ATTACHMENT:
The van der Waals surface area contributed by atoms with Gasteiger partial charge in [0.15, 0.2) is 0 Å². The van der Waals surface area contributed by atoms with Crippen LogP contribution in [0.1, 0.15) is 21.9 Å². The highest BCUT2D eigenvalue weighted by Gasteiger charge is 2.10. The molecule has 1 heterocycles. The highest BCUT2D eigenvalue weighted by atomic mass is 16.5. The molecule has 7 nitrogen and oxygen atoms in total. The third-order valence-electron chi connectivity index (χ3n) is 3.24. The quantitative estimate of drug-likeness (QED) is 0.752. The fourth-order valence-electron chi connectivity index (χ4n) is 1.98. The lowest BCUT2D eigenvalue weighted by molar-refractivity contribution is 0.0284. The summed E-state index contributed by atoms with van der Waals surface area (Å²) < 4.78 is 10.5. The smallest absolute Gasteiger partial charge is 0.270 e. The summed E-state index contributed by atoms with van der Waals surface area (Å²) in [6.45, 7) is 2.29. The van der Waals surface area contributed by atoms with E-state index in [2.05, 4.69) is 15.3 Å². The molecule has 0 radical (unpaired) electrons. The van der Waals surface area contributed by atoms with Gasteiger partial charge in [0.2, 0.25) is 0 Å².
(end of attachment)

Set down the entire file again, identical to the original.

The van der Waals surface area contributed by atoms with Gasteiger partial charge in [0.15, 0.2) is 0 Å². The van der Waals surface area contributed by atoms with Crippen LogP contribution in [0.1, 0.15) is 21.9 Å². The highest BCUT2D eigenvalue weighted by Gasteiger charge is 2.10. The molecule has 1 heterocycles. The highest BCUT2D eigenvalue weighted by atomic mass is 16.5. The molecule has 7 nitrogen and oxygen atoms in total. The third-order valence-electron chi connectivity index (χ3n) is 3.24. The quantitative estimate of drug-likeness (QED) is 0.752. The fourth-order valence-electron chi connectivity index (χ4n) is 1.98. The lowest BCUT2D eigenvalue weighted by molar-refractivity contribution is 0.0284. The summed E-state index contributed by atoms with van der Waals surface area (Å²) < 4.78 is 10.5. The smallest absolute Gasteiger partial charge is 0.270 e. The summed E-state index contributed by atoms with van der Waals surface area (Å²) in [6.45, 7) is 2.29. The van der Waals surface area contributed by atoms with E-state index in [2.05, 4.69) is 15.3 Å². The molecule has 0 radical (unpaired) electrons. The van der Waals surface area contributed by atoms with Gasteiger partial charge in [0.2, 0.25) is 0 Å².